Lost & Found: George Dahl

Lost & Found: George Dahl

Back to Columns Issue

Contributed by:
David Preziosi

Talk About It

There are no comments yet, be the first!

Lost & Found: George Dahl

George Dahl is one of the greatest and most well-known architects to have practiced in Dallas. He had a long and prolific career in which he designed a wide range of building types. Many know him, though, for one of his most important works—Dallas’ Fair Park. He oversaw the planning and construction of the buildings completed for the 1936 Texas Centennial Exposition. Designated a National Historic Landmark site in 1986, the buildings survive today as one of the largest collections of historic fair architecture in the U.S.

Dahl graduated from Harvard in 1923 and then spent two years at the American Academy in Rome. Upon returning to the U.S., he worked briefly in New York and Los Angeles before settling in Dallas to work for Herbert Greene. In 1943, Dahl opened his own practice, and by the time he retired 30 years later his work totaled some 3,000 projects nationwide.

Noted architecture critic, the late David Dillon, said Dahl “remained a stylistic chameleon who produced works to suit the needs and tastes of his client.” His work was unlike his contemporaries such as O’Neil Ford and Howard Meyer who developed their own styles. Dahl’s designs ranged from Renaissance Revival to Mid-Century Modern and everything in between. Dahl also worked with a variety of building types including offices, banks, churches, hotels, retail, industrial, multi-family housing, and even prisons.

During his long career Dahl designed many well-known buildings in Dallas, including the downtown Neiman Marcus, Jesuit High School, the Earle Cabell Federal Building, the Dallas Public Library on Commerce Street in downtown, Owen Fine Arts Center at Southern Methodist University, The Dallas Morning News building, and the Dallas Memorial Auditorium (now part of the Dallas Convention Center).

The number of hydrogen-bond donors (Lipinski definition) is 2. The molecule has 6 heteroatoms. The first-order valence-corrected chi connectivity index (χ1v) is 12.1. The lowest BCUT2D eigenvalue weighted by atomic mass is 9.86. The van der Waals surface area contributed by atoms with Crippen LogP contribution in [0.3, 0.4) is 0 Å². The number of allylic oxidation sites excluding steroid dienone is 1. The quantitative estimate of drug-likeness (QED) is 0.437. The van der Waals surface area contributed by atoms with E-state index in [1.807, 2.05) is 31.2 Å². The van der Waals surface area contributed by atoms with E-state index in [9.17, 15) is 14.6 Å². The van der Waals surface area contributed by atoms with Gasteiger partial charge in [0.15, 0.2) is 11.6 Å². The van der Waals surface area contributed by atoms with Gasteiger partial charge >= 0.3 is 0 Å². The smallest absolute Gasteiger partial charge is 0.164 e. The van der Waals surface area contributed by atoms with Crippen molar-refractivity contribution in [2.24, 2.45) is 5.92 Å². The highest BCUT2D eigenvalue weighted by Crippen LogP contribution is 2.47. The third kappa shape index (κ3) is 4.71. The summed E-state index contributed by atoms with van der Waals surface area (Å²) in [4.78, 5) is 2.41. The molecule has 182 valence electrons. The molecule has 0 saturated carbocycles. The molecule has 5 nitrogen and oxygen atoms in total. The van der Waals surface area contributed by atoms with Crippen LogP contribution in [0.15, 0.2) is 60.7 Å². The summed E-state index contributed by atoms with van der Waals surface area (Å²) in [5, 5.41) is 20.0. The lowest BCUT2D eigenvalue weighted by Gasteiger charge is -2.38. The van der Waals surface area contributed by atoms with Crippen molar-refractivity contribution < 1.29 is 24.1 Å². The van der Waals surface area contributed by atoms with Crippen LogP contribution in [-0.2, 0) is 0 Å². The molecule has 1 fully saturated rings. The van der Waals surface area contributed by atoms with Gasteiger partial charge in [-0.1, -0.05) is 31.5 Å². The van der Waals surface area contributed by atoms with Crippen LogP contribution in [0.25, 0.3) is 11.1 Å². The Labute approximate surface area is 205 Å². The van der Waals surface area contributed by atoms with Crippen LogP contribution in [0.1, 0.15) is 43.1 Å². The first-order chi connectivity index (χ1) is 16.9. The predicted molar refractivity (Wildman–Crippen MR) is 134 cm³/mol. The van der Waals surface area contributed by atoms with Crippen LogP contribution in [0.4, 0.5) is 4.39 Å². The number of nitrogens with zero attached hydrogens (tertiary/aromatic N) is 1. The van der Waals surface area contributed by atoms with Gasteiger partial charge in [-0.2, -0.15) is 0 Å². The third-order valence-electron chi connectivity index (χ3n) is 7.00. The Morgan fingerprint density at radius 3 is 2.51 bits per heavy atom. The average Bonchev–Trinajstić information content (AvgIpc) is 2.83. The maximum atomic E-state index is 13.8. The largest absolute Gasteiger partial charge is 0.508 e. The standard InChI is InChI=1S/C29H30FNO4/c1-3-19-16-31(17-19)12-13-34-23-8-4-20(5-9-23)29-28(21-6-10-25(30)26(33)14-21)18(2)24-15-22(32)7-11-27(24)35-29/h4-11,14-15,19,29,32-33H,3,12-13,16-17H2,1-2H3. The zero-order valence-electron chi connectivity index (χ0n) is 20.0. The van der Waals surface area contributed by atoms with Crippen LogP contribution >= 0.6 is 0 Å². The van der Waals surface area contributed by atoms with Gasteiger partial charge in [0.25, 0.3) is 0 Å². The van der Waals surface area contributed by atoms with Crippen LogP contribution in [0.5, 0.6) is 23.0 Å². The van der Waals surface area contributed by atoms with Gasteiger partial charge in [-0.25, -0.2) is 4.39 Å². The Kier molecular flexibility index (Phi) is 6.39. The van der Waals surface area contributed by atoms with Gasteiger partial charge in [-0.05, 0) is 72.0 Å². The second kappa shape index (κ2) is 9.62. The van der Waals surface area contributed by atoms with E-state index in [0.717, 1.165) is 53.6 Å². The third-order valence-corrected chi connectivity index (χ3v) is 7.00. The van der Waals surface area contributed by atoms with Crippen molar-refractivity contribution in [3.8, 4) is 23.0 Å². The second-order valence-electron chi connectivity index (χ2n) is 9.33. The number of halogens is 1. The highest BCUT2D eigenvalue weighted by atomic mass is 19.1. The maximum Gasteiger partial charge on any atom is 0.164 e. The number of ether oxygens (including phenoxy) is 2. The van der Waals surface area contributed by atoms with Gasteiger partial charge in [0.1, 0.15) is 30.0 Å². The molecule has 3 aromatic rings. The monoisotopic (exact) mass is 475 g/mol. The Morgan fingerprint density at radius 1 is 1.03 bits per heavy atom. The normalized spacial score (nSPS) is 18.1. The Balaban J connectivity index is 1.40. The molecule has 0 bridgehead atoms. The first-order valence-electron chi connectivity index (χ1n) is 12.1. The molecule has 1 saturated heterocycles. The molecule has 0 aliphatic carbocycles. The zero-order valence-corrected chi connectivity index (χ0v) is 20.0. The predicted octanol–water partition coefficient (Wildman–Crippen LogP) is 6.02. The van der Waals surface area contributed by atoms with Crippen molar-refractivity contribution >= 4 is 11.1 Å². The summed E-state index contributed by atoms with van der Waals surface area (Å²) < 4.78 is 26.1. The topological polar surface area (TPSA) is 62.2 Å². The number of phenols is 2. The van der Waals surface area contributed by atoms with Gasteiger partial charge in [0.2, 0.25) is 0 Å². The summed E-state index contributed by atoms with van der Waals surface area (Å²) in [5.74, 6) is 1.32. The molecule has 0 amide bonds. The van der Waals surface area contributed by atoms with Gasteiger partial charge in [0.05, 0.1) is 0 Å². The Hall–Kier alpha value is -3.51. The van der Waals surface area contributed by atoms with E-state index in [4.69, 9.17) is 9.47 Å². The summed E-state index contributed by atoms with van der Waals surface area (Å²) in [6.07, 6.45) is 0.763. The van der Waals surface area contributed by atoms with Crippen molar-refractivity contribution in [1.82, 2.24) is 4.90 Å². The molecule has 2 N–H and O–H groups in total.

His work outside of Dallas includes 26 buildings at the University of Texas, 32 stores for Sears Roebuck, 15 prisons for the Texas Department of Corrections, and even RFK Stadium in Washington, DC.

Three of the more interesting Dallas projects are worth further consideration. They represent the wide range of buildings he designed in the last half of his career.


Credit: George L. Dahl Collection, A.87.75.26 Mrs. Baird's Rendering, Dallas Historical Society. Used with permission.

Mrs. Baird’s Bread, formerly located at Mockingbird Lane and Central Expressway, opened in 1953 at a cost of $1.5 million. The two-story brick structure was 512 feet long and contained 140,000 square feet of floor space for two custom bakeries that could turn out two million pounds of bread a week. At the time it opened, it was the largest automated bread bakery in the country. The wonderful smell of baking bread wafting from the plant ended in 2002 when the plant closed. The building was demolished in 2010 to make way for a tennis center for SMU.


Credit: George Dahl papers. The Alexander Architectural Archive, The University of Texas Libraries, The University of Texas at Austin

When does a bowling alley not look like a bowling alley? When George Dahl was the architect. The futuristic Hart Bowling Alley at the intersection of Webb Chapel Road and Northwest Highway opened in 1959 at a cost of $850,000. The 32-lane bowling alley featured three striking circular glass enclosures on the front, one each for a restaurant, a lounge, and a children’s play area. A pool with fountains encircled the front and a sweeping ramp led to the entrance. Unfortunately, the building was demolished in 2011 to make way for a new shopping center.



The 11-story Gold Crest Luxury Apartments at 3601 Turtle Creek Boulevard was a personal project of Dahl’s. He not only designed the building, he also served as board chairman of Turtle Creek Investments, which built the $5 million building. He moved into an apartment on the seventh floor when it opened in 1965. The design featured large apartments with terraces on each floor that encircled the building. Dahl lived in the Gold Crest until his death in 1987. The building still stands on Turtle Creek among the other high-rise luxury apartments.


Credit: George Dahl papers. The Alexander Architectural Archive, The University of Texas Libraries, The University of Texas at Austin

 

David Preziosi is the executive director of Preservation Dallas.